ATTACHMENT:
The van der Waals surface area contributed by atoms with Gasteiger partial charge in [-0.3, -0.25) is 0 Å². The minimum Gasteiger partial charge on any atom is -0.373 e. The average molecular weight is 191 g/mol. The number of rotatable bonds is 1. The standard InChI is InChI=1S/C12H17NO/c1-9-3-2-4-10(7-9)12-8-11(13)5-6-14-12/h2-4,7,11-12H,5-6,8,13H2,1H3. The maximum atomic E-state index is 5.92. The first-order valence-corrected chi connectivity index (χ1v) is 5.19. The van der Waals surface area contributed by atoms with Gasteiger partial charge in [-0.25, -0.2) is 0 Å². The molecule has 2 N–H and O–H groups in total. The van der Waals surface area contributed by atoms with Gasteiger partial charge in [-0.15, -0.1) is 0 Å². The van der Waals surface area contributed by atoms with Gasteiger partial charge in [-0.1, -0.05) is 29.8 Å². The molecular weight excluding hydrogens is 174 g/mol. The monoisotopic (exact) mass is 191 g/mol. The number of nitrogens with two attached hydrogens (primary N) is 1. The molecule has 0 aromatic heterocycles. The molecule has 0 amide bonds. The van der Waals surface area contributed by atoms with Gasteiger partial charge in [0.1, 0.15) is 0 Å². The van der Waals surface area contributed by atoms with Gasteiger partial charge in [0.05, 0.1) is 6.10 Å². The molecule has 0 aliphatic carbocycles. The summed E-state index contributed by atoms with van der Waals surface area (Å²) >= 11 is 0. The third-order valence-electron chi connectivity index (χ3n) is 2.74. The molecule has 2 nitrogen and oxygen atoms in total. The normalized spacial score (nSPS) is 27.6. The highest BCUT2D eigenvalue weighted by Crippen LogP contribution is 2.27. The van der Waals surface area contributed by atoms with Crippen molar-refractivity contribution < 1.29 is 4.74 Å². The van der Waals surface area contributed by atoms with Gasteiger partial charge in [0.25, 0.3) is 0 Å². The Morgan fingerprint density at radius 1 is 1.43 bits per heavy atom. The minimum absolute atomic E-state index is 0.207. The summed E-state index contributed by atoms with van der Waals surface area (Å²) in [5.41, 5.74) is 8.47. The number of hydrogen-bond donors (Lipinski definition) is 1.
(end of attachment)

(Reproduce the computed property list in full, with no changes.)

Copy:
The van der Waals surface area contributed by atoms with Gasteiger partial charge in [-0.3, -0.25) is 0 Å². The minimum Gasteiger partial charge on any atom is -0.373 e. The average molecular weight is 191 g/mol. The number of rotatable bonds is 1. The standard InChI is InChI=1S/C12H17NO/c1-9-3-2-4-10(7-9)12-8-11(13)5-6-14-12/h2-4,7,11-12H,5-6,8,13H2,1H3. The maximum atomic E-state index is 5.92. The first-order valence-corrected chi connectivity index (χ1v) is 5.19. The van der Waals surface area contributed by atoms with Gasteiger partial charge in [-0.25, -0.2) is 0 Å². The molecule has 2 N–H and O–H groups in total. The van der Waals surface area contributed by atoms with Gasteiger partial charge in [-0.15, -0.1) is 0 Å². The van der Waals surface area contributed by atoms with Gasteiger partial charge in [-0.1, -0.05) is 29.8 Å². The molecular weight excluding hydrogens is 174 g/mol. The monoisotopic (exact) mass is 191 g/mol. The number of nitrogens with two attached hydrogens (primary N) is 1. The molecule has 0 aromatic heterocycles. The molecule has 0 amide bonds. The van der Waals surface area contributed by atoms with Gasteiger partial charge in [0.1, 0.15) is 0 Å². The van der Waals surface area contributed by atoms with Gasteiger partial charge in [0.05, 0.1) is 6.10 Å². The molecule has 0 aliphatic carbocycles. The summed E-state index contributed by atoms with van der Waals surface area (Å²) >= 11 is 0. The third-order valence-electron chi connectivity index (χ3n) is 2.74. The molecule has 2 nitrogen and oxygen atoms in total. The normalized spacial score (nSPS) is 27.6. The highest BCUT2D eigenvalue weighted by Crippen LogP contribution is 2.27. The van der Waals surface area contributed by atoms with Crippen molar-refractivity contribution < 1.29 is 4.74 Å². The van der Waals surface area contributed by atoms with Gasteiger partial charge in [0.25, 0.3) is 0 Å². The Morgan fingerprint density at radius 1 is 1.43 bits per heavy atom. The minimum absolute atomic E-state index is 0.207. The summed E-state index contributed by atoms with van der Waals surface area (Å²) in [5.41, 5.74) is 8.47. The number of hydrogen-bond donors (Lipinski definition) is 1.